One of the most comprehensive studies of animals in the Southern Ocean reveals a region that is under threat from the effects of environmental change.
Reporting in January 2012 in a special volume of the journal Deep Sea Research II, an international team of researchers led by British Antarctic Survey (BAS), describes how the Scotia Sea food web interacts in an ocean that is witnessing above average changes in upper water temperatures.
The study, comprising of over 20 papers, provides an important overview of the Southern Ocean food web — how it is structured and organised from primary producers like phytoplankton and krill up to higher predators like penguins and seals — and provides an important benchmark to monitor how these species will respond to future environmental change.
The team travelled on three cruises on the RRS James Clark Ross over three years and at different times of the year to account for seasonality. They applied a wide range of techniques to study the food web from net sampling to hydro-acoustics and compared results with records from the Discovery Investigations over 80 years ago.
Lead researcher from BAS Dr Geraint Tarling says
“The Scotia Sea has some of the highest levels of productivity in the Southern Ocean. With impacts like ocean temperature change and krill fishing taking place it’s essential we understand exactly who eats who.”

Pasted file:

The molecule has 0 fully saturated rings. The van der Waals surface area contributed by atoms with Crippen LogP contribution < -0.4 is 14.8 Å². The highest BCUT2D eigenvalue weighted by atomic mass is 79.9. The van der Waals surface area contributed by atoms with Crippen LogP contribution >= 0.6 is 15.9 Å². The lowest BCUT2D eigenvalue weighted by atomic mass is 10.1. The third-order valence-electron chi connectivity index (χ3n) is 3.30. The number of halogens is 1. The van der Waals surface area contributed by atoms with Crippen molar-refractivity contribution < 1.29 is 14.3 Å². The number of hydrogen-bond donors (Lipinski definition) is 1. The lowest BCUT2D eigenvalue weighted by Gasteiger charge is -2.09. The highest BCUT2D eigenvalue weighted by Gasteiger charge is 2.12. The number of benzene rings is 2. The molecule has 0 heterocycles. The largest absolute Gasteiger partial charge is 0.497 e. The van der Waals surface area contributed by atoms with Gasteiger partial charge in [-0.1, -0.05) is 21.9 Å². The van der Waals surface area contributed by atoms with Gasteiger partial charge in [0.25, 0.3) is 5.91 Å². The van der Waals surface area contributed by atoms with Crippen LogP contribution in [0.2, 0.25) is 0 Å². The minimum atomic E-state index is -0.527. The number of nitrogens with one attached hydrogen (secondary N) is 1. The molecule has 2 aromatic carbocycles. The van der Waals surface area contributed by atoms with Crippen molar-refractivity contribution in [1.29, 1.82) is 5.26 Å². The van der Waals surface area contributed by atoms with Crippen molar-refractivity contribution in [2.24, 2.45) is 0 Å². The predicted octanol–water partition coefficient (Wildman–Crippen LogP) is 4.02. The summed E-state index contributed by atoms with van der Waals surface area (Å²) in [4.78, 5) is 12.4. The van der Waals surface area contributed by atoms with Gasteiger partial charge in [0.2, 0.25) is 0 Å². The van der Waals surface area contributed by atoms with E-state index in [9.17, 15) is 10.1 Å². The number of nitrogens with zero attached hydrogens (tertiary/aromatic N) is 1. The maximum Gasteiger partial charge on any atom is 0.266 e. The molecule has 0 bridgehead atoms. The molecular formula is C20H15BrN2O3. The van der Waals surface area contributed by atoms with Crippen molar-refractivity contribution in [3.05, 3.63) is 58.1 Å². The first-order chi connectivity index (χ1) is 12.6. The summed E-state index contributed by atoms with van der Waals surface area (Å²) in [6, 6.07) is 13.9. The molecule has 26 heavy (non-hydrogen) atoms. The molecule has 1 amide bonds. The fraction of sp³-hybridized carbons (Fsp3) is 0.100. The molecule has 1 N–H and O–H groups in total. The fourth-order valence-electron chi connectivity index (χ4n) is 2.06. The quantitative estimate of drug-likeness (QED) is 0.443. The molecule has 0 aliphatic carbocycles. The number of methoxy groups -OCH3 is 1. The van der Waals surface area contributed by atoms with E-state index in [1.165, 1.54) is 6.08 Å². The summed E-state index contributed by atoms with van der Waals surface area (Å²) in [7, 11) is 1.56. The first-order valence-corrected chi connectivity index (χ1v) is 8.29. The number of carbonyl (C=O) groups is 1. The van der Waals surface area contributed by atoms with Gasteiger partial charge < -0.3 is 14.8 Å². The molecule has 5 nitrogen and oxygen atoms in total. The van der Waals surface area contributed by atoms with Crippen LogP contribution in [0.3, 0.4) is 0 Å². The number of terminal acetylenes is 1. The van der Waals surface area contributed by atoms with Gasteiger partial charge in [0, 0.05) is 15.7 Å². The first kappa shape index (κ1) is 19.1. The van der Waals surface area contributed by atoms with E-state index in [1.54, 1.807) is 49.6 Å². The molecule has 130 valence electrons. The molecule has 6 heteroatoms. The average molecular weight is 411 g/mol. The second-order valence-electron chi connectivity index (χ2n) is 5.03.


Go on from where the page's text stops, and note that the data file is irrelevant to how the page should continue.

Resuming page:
Key findings from the work included recordings around South Georgia of some of the strongest absorption levels of carbon dioxide from the atmosphere into the ocean yet seen in the Southern Ocean. The team also saw that both short and long food chains existed in different regions of the Scotia Sea — the Discovery Investigations mainly recorded an abundance of short food chains.
“Our research shows there is likely to be regional extinctions of some species and the introduction of others so there will be winners and losers. This will have implications for the management of the Southern Ocean ecosystem in the face of the joint pressures of environmental change and the commercial harvesting of key species such as Antarctic krill.”